Step 2: Configure your Mac so that MAS looks for the macOS packages locally instead of from the Apple server.

To do this, you need to edit the hosts file on Mac to point the root domain of the download URLs (“swcdn.apple.com”) to localhost (“127.0.0.1”). The below instructions will guide you to modify the hosts file as required.

  1. Launch Terminal on your Mac from Launchpad or Applications list.
  2. Type in the following command: “sudo nano /etc/hosts”
  3. Provide the System Password when prompted. The hosts file is now open in editable mode within the Terminal window.
  4. Append the following line to the end of the file: “127.0.0.1       swcdn.apple.com”.
  5. Press control + X (^X), then Y and hit return to save the file and return to Terminal prompt.

From now on, any request issued for the particular root domain (swcdn.apple.com) from the Mac will be directed to localhost.

Note: Sometimes, you might need to flush the DNS cache for the changes to take effect. In that case, use the “sudo killall -HUP mDNSResponder” command to flush DNS cache.

Step 3: Place the package files in a certain relative path from the localhost root, so as to mimic the structure of their respective download URLs.

In this example, we’ll create a folder named “macos_local” on Desktop, and replicate the directory structure of the package URLs under the same. Once the relative path has been created, we’ll configure the localhost server to point to the “macos_local” directory on Desktop. Then, we’ll use macOS’ built-in SimpleHTTP server convert the folder into a web server directory.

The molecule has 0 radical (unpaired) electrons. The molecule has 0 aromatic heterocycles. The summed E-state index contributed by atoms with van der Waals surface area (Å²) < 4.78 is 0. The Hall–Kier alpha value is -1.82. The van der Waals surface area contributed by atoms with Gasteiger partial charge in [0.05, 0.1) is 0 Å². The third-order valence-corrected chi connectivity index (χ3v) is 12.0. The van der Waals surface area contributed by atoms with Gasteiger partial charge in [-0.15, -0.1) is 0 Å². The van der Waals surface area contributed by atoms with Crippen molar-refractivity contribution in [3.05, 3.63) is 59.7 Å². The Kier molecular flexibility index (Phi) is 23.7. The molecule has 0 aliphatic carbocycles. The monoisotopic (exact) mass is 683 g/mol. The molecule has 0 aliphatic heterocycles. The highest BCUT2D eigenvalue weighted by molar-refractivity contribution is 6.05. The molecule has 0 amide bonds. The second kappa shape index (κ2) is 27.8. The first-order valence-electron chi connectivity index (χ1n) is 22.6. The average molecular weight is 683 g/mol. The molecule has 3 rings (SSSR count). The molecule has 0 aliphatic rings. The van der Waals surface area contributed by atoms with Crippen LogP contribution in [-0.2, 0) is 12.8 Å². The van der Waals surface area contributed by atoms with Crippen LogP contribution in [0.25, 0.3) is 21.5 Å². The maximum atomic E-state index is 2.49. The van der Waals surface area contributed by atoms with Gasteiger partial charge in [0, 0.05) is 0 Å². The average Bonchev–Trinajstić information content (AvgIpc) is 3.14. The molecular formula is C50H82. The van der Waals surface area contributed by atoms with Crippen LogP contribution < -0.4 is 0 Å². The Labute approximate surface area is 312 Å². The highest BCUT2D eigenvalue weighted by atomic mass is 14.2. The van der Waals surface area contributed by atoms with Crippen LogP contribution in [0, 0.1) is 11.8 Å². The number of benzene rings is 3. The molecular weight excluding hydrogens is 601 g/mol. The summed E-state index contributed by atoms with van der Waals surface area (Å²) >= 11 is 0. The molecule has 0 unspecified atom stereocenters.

The below instructions will guide you through the setup process.

  1. Open Terminal from the Launchpad or Applications list.
  2. Type “cd Desktop” on the command line and hit return to enter the Desktop folder.
  3. Type “mkdir macos_local” and hit return to create the root directory of the same name on Desktop.
  4. Go to the newly created folder by typing “cd macos_local” and hitting return.
  5. Enter the following command to create the relative path for the .pkg files, inside the macos_local folder (Provide the admin password when requested):
“sudo mkdir -p ./content/downloads/49/44/041-08708/vtip954dc6zbkpdv16iw18jmilcqdt8uot/
  6. Place the downloaded package files in their respective relative location (as per their URLs) within the macos_local folder on the Desktop. Click on Authenticate when prompted, and provide the system admin password.
  7. With macos_local as the present working directory in Terminal, execute the following command: “sudo python -m SimpleHTTPServer 80”. Provide the admin password and click on Allow in the subsequent message prompt.